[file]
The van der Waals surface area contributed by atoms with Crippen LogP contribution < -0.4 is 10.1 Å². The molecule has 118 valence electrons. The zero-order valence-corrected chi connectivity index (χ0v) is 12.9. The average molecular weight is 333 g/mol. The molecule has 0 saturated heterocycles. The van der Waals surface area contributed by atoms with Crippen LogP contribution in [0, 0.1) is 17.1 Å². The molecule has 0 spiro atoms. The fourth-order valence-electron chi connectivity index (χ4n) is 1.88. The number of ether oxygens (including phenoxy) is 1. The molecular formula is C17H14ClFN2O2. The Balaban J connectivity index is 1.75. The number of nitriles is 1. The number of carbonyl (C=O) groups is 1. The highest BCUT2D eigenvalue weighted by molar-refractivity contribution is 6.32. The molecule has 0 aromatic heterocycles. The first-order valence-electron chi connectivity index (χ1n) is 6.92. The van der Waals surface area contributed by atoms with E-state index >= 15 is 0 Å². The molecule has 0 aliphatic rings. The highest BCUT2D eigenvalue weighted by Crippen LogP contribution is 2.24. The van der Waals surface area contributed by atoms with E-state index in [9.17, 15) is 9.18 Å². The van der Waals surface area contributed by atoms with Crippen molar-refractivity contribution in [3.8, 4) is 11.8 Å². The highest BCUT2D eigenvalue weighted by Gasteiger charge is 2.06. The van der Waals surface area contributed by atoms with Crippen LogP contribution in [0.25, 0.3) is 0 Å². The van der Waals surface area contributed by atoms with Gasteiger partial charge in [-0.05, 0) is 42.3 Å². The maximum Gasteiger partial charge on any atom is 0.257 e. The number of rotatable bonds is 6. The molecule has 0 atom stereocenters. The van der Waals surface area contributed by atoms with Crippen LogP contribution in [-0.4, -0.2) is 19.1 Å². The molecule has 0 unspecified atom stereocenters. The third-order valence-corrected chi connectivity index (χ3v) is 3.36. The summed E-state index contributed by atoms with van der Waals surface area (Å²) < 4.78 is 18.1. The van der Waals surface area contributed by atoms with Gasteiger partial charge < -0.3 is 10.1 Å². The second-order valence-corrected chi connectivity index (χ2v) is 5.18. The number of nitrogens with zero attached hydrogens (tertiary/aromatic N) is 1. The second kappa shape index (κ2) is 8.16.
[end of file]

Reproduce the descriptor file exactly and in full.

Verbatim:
The van der Waals surface area contributed by atoms with Crippen LogP contribution < -0.4 is 10.1 Å². The molecule has 118 valence electrons. The zero-order valence-corrected chi connectivity index (χ0v) is 12.9. The average molecular weight is 333 g/mol. The molecule has 0 saturated heterocycles. The van der Waals surface area contributed by atoms with Crippen LogP contribution in [0, 0.1) is 17.1 Å². The molecule has 0 spiro atoms. The fourth-order valence-electron chi connectivity index (χ4n) is 1.88. The number of ether oxygens (including phenoxy) is 1. The molecular formula is C17H14ClFN2O2. The Balaban J connectivity index is 1.75. The number of nitriles is 1. The number of carbonyl (C=O) groups is 1. The highest BCUT2D eigenvalue weighted by molar-refractivity contribution is 6.32. The molecule has 0 aromatic heterocycles. The first-order valence-electron chi connectivity index (χ1n) is 6.92. The van der Waals surface area contributed by atoms with E-state index >= 15 is 0 Å². The molecule has 0 aliphatic rings. The highest BCUT2D eigenvalue weighted by Crippen LogP contribution is 2.24. The van der Waals surface area contributed by atoms with E-state index in [9.17, 15) is 9.18 Å². The van der Waals surface area contributed by atoms with Crippen molar-refractivity contribution in [3.8, 4) is 11.8 Å². The highest BCUT2D eigenvalue weighted by Gasteiger charge is 2.06. The van der Waals surface area contributed by atoms with Crippen LogP contribution in [0.25, 0.3) is 0 Å². The van der Waals surface area contributed by atoms with Gasteiger partial charge in [-0.05, 0) is 42.3 Å². The maximum Gasteiger partial charge on any atom is 0.257 e. The number of rotatable bonds is 6. The molecule has 0 atom stereocenters. The van der Waals surface area contributed by atoms with Crippen LogP contribution in [-0.4, -0.2) is 19.1 Å². The molecule has 0 unspecified atom stereocenters. The third-order valence-corrected chi connectivity index (χ3v) is 3.36. The summed E-state index contributed by atoms with van der Waals surface area (Å²) < 4.78 is 18.1. The van der Waals surface area contributed by atoms with Gasteiger partial charge < -0.3 is 10.1 Å². The second-order valence-corrected chi connectivity index (χ2v) is 5.18. The number of nitrogens with zero attached hydrogens (tertiary/aromatic N) is 1. The second kappa shape index (κ2) is 8.16.